I didn’t tell her right away that I was never going to talk to her again.  I felt confused about the whole thing.  She and I were best friends.  We had cut our wrists with safety-pins to solidify the blood line between the two of us.  We ditched school every day before gym to get milk shakes from am/pm.  She helped me figure out how to paint my manish face so that cute boys like Chuckie would pay attention to me, and there she was, trying to steal him from me.

Instead of grabbing her by the puff ball plastered to the back of her head, I pretended to concentrate on putting my pencil neatly back into my bag.  When she got tired of laughing like a woodpecker at Chuckie’s jokes, she sauntered away, crumpling the bag of chips and tossing them at Jesse Whirlwol’s head.  Chuckie was still watching her when I pulled him close and said, “I think she’s a buncha lezzies.”
“What?  Not Angie!  She’s too…too fine for that!”
“I heard her mama say it once, that’s all.”  I rolled my eyes so he knew I didn’t really care, but  could tell he was thinking about it.

I didn’t really care if she was a lezzie or not, but everyone else did.  I started to notice that Chuckie wouldn’t talk to me if Angie was around.  In the locker room, girls whispered about whether or not she was a bull dyke.  Angie came to my house everyday talking about how this boy or that girl wouldn’t even look at her. I helped her strategize her revenge fantasies against all the friends who had suddenly turned their backs on her. I knew that I still wanted to hang out with my best girl even though she tried to steal my man, but I didn’t want anyone to think we were lezzies together.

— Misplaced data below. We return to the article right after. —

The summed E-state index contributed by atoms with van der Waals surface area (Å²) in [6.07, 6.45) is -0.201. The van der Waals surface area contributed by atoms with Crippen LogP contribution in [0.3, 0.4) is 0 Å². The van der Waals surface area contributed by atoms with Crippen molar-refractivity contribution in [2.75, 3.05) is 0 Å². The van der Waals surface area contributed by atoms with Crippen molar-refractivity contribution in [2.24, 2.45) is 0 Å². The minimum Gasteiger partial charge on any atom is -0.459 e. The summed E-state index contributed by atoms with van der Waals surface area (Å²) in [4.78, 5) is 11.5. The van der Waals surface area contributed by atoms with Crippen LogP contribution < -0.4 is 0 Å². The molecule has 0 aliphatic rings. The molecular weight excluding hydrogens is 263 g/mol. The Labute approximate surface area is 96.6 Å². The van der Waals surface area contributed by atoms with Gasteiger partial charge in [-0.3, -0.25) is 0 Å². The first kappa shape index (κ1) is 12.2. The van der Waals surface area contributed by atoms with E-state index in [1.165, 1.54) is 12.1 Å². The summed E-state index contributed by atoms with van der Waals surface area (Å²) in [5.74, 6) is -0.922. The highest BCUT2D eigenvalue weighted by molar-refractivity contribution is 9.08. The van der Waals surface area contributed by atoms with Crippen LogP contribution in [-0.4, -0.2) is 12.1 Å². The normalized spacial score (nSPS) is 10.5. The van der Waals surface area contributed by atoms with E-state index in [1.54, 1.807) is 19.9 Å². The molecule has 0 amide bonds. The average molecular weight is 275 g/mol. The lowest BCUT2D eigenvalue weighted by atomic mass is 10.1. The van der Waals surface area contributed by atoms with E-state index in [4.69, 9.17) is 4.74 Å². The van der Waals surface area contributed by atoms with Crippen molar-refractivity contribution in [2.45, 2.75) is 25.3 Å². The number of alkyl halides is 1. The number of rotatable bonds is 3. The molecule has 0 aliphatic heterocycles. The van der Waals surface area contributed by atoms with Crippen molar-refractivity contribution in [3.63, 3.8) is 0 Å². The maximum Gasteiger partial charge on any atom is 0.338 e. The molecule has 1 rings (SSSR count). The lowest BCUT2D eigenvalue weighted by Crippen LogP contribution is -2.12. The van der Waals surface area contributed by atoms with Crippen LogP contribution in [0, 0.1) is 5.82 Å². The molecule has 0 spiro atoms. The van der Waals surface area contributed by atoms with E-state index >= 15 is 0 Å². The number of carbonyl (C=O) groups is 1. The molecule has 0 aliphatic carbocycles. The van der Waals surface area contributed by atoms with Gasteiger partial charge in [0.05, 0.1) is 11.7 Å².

So I spread another rumor.  Every morning during  first period lab Debbie Acker would find a way to sit next to me.  Debbie always had her hair pressed perfectly, like she had just walked out of the beauty shop.  Her skin shined under the flourescent lights and for whatever reason, it was hard for me to focus on my work whenever she came by.  She’d sit down close enough for me to smell the shea butter on her skin. Blood would rush to my cheeks making them hot and cold at the same time. She’d lean in real close and pump me for information about Angie.  One day I told her, “You didn’t hear this from me Debbie, but I heard that she don’t wear no underwear?”
Debbie jumped back in her seat.  “You mean she skankin?”
“I’m just sayin what I heard, girl.  I don’t really know though, you know.”

By lunch time, Chuckie and every other boy in the eighth grade was trying to talk to Angie.  As she stood by the vending machine, fumbling with her crumpled up dollar bills, Chuckie offered her a crisp one from the black patent leather wallet his uncle gave him for his birthday.  Her fingers grazed his as they exchanged currency.  I stormed across the quad, my busted back pack spilling homework and paper clips and pencils behind me.  I grabbed Angie’s wrist and twisted it up to her terrified face, “Skank!  You tryin to steal my man!”  Angie’s eyes started tearing and all of the guys around us broke out into wide grins. I heard Jesse Whirlwol whisper “Chic fight.  Awesome.”

Chuckie pulled me away from her and walked me down the hall.

“What’s wrong with y’all anyway?”

Of course the very next morning, Debbie Acker, and every other girl in the eighth grade was whispering about how Angie DiLaggio tried to steal my man, and by then my confusion was over.  Skank or dyke, I couldn’t be friends with her anymore.

I spent the rest of eighth grade ignoring Angie.  I erased our best friend tag from the walls of the mall bathroom to the tables at the taco stand.  I threw away the notes we passed in class.  Angie was out of my life.  She was dead to me.